Center T conducted a recent 24-hour online survey on violence and discrimination suffered by transgender people and got more than 300 responses.
“Reading through these 300 responses I felt as if I was living in the medieval ages or even prehistoric times, not in a civilized country,” Dvorkin said. “There were trans guys raped by their fathers, to make a real girl out of them. There were parents who would beat them, if they found the wrong clothes, from their point of view, and parents who would take them to psychiatric units and have them locked up.”
Al, a Center T activist who spoke on the condition that their last name not be used to protect their safety, runs an underground support center in St. Petersburg for trans people, with tea and coffee in the neat, sunny kitchen. It features two affectionate cats, lounges to relax, and accommodation. Al is always careful to keep the street entrance to the apartment block locked.
Activists at the center take dozens of calls daily and arrange transport for homeless transgender people arriving in the city, many evicted from their families, as well as guides for those who do not know their way around. Sometimes they even provide emergency funds.
In another part of the city, an underground art group for transgender people organized by Center T met on a warm afternoon last month, in an atmosphere so exuberant that the outside world of politicians whipping up anti-transgender sentiment seemed far away for a few hours.
Some made bright, colorful drawings, while others opted for monochrome shades depicting dark images. In the corner, a group carefully braided one another’s hair.
A tall woman, Zhenya, swept into the room to torrents of congratulations, waving the new passport she had just received marked with her female gender.
Others told stories of family rejection, suicidal feelings, isolation and confusion. They expressed fears about buying illegal hormones or accessing surgical interventions and dreamed of leaving Russia.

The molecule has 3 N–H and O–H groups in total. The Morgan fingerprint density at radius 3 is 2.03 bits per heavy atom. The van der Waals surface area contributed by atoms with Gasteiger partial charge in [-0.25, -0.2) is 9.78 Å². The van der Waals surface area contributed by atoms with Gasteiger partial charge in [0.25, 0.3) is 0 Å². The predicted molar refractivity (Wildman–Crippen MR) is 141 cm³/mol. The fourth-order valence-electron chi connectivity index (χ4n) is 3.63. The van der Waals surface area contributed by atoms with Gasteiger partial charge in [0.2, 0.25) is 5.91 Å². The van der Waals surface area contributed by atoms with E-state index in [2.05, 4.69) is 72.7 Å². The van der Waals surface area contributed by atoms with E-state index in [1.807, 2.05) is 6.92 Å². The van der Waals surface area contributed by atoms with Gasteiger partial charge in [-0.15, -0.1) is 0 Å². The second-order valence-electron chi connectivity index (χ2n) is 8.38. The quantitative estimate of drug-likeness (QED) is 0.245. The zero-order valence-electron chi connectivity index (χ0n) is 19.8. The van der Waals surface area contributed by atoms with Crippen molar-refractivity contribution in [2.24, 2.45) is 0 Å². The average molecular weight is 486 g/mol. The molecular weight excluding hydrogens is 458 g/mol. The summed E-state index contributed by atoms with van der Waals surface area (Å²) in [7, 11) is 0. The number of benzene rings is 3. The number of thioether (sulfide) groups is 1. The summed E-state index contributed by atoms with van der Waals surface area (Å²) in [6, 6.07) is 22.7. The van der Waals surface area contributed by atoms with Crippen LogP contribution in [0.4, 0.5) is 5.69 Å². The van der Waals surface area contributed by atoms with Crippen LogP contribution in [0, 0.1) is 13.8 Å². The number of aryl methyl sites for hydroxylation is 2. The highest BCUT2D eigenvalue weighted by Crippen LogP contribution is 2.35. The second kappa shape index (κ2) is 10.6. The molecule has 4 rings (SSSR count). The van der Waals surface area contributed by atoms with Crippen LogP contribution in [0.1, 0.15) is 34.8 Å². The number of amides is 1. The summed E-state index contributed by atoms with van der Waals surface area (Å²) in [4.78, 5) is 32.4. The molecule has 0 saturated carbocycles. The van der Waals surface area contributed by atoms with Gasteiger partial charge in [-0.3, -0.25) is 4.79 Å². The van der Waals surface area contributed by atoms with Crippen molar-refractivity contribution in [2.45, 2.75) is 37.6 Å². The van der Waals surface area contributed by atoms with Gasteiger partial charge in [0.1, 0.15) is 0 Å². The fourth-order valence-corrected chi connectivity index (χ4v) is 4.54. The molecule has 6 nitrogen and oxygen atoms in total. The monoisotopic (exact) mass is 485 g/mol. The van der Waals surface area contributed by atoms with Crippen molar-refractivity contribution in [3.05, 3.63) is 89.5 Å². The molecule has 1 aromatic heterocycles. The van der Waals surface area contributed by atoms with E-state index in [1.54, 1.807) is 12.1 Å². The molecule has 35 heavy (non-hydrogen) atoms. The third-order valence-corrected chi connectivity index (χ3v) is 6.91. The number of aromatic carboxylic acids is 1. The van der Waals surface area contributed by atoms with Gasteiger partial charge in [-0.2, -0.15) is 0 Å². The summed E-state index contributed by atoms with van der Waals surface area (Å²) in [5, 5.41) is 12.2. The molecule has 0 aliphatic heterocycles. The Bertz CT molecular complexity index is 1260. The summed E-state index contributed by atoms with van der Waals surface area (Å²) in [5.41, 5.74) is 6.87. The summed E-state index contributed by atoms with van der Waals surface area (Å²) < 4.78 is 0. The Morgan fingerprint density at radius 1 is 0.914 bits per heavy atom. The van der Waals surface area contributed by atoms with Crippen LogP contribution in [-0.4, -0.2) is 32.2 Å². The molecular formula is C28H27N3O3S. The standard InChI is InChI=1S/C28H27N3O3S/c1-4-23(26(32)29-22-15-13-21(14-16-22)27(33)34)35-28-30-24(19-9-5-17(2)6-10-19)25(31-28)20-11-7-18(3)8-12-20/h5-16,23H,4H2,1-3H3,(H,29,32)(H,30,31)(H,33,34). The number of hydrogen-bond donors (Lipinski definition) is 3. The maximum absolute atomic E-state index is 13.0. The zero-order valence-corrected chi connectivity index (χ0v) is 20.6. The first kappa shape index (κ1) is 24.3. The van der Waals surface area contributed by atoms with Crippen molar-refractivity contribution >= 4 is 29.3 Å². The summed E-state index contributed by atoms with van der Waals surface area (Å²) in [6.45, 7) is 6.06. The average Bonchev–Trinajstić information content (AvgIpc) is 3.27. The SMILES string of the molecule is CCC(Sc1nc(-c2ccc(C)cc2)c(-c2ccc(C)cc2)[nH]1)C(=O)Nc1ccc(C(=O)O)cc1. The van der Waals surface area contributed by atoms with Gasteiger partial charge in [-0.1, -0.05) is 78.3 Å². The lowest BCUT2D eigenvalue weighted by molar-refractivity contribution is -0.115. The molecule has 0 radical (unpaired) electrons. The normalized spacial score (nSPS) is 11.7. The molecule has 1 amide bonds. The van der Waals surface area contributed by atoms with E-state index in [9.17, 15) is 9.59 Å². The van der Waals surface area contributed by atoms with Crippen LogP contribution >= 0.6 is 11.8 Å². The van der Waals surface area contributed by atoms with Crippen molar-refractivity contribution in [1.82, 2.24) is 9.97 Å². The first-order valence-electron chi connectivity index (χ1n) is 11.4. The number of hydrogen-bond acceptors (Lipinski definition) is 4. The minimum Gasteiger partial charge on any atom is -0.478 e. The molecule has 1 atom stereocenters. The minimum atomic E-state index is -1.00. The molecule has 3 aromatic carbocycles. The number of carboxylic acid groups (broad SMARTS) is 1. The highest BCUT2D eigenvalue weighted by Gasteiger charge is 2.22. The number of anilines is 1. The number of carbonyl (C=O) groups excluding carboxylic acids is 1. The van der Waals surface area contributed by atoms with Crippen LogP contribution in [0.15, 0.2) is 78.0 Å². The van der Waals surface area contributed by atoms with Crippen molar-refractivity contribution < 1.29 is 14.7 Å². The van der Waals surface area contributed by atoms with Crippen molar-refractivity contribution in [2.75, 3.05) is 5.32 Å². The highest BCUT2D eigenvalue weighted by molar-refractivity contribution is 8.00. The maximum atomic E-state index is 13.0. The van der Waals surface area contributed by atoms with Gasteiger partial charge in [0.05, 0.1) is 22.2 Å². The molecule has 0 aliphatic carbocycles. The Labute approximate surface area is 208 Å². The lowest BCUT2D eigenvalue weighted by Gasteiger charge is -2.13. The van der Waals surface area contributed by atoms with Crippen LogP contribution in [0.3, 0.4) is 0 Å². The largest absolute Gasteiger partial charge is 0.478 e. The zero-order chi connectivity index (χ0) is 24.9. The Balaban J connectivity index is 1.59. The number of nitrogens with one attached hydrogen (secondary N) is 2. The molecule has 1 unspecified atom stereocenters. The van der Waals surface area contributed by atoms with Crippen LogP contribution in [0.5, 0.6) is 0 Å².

For many, the weekly art meetings are their most important social connection and support, and for some, help overcome suicidal feelings amid the demonization of transgender people.
Outside their tranquil underground space, politicians are closing their support organizations and passing stringent new laws attacking their very identity.
“The majority of people are very conservative and they don’t understand anything about transgender people and are against them. So the party of power adopted this law to gain popularity and to hang on to power as long as possible,” Yulia Alyoshina, a transgender politician who planned to run for office until the new law forced her to drop out. “This will create more hatred in society.”
She said transgender people who could afford it would emigrate or go overseas for medical treatment. But most would not be able to and would be at risk of substance abuse, self-harm or suicide. “The law normalizes an insulting attitude to transgender people, as if they are inferior. What can be more cruel than banning your right to medical help?”
Vladimir Komov, a lawyer with Russian LGBTQ+ legal rights group, DELO LGBT, which handles 300 legal consultations per month, said new homophobic and transphobic groups have been springing up online, with cases of violence against transgender people rising.
Nearly a third of the cases the group takes to court involve violent assaults against clients, yet courts rarely classify these as hate crimes, he said.
DELO LGBT lawyers representing Center T at hearings in July over its closure, were attacked with pepper spray outside the court.
“We were getting into the taxi, and a young guy with pepper spray and his face covered with a mask jumped out like a bolt from the blue and sprayed one of our expert witnesses directly in the face,” said DELO LGBT lawyer Robert Lebedev, a transgender man. “I heard the people he attacked screaming with pain, and then he ran off. I was angry because the police took ages to arrive — around three or four hours — and then they didn’t want to investigate.” Seven people were affected by the attack.
Initially, the persecution of LGBTQ+ people was framed as a matter of protecting children, said Komov, one of the lawyers, but that has changed in recent times.
“Now it is framed at state level — to protect the security of the state, to fight against extremism,” Komov said. “Since the new law, people believe they have a right to harass LGBT people, that they’re doing what Putin told them to do, and they’re following government policy. Now it’s because they’re queer people and the government hates them.”
Dvorkin started Center T three years ago, because discrimination against transgender people at the time was “terrible.”
“But at the time we did not even know what terrible is,” he said.